Feasibility and efficacy of a robotic device for hand rehabilitation in hemiplegic stroke patients: A randomized pilot controlled study

Fabio Vanoglio, Palmira Bernocchi, Chiara Mulè, Francesca Garofali, Chiara Mora, Giovanni Taveggia, Simonetta Scalvini, Alberto Luisa

Research output: Contribution to journalArticle

Abstract

Objective: The purpose of the study was to evaluate the feasibility and efficacy of robot-assisted hand rehabilitation in improving arm function abilities in sub-acute hemiplegic patients. Design: Randomized controlled pilot study. Setting: Inpatient rehabilitation centers. Participants: Thirty hemiplegic stroke patients (Ashworth spasticity index <3) were recruited and randomly divided into a Treatment group (TG) and Control group (CG). Interventions: Patients in the TG received intensive hand training with Gloreha, a hand rehabilitation glove that provides computer-controlled, repetitive, passive mobilization of the fingers, with multisensory feedback. Patients in the CG received the same amount of time in terms of conventional hand rehabilitation. Main outcome measures: Hand motor function (Motricity Index, MI), fine manual dexterity (Nine Hole Peg Test, NHPT) and strength (Grip and Pinch test) were measured at baseline and after rehabilitation, and the differences, (Δ) mean(standard deviation), compared between groups. Results Twenty-seven patients concluded the program: 14 in the TG and 13 in the CG. None of the patients refused the device and only one adverse event of rheumatoid arthritis reactivation was reported. Baseline data did not differ significantly between the two groups. In TG, ΔMI 23(16.4), ΔNHPT 0.16(0.16), ΔGRIP 0.27(0.23) and ΔPINCH 0.07(0.07) were significantly greater than in CG, ΔMI 5.2(9.2), ΔNHPT 0.02(0.07), ΔGRIP 0.03(0.06) and ΔPINCH 0.02(0.03)] (p=0.002, p=0.009, p=0.003 and p=0.038, respectively). Conclusions: Gloreha Professional is feasible and effective in recovering fine manual dexterity and strength and reducing arm disability in sub-acute hemiplegic patients.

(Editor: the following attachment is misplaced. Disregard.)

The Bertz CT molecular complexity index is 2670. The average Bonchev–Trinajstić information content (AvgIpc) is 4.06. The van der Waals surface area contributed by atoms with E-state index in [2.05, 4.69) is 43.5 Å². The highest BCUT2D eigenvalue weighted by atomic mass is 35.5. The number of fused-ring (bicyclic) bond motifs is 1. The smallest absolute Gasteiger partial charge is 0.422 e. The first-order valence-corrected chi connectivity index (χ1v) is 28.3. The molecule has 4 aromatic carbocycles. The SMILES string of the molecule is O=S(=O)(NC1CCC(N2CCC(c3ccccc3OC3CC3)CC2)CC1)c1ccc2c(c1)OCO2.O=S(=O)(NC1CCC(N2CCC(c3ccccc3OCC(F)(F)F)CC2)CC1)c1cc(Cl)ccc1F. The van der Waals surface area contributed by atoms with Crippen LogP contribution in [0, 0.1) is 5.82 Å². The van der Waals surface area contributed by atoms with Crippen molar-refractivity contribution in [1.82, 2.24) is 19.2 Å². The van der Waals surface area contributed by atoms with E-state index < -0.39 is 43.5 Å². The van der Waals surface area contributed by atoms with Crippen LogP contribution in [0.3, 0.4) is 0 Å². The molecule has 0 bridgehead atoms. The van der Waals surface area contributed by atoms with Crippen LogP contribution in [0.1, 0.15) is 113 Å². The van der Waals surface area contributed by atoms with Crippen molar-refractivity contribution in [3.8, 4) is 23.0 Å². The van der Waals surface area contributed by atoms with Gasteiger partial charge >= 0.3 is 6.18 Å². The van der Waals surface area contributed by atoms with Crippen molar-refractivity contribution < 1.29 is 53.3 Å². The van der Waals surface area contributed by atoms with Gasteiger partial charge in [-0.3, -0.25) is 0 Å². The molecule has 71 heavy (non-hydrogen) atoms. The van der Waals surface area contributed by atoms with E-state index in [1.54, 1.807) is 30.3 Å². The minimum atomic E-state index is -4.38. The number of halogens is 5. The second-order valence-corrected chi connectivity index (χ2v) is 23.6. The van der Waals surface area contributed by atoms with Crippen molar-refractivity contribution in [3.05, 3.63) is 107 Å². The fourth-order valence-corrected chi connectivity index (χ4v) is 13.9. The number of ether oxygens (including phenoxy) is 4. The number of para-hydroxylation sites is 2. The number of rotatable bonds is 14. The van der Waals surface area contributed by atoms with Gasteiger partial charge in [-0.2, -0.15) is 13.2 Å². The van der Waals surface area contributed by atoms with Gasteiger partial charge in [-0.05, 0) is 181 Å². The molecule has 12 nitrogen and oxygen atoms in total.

Original languageEnglish
Pages (from-to)351-360
Number of pages10
JournalClinical Rehabilitation
Volume31
Issue number3
DOIs
Publication statusPublished - Mar 1 2017

    Fingerprint

Keywords

  • hand
  • rehabilitation
  • robotics
  • Stroke

ASJC Scopus subject areas

  • Physical Therapy, Sports Therapy and Rehabilitation
  • Rehabilitation

Cite this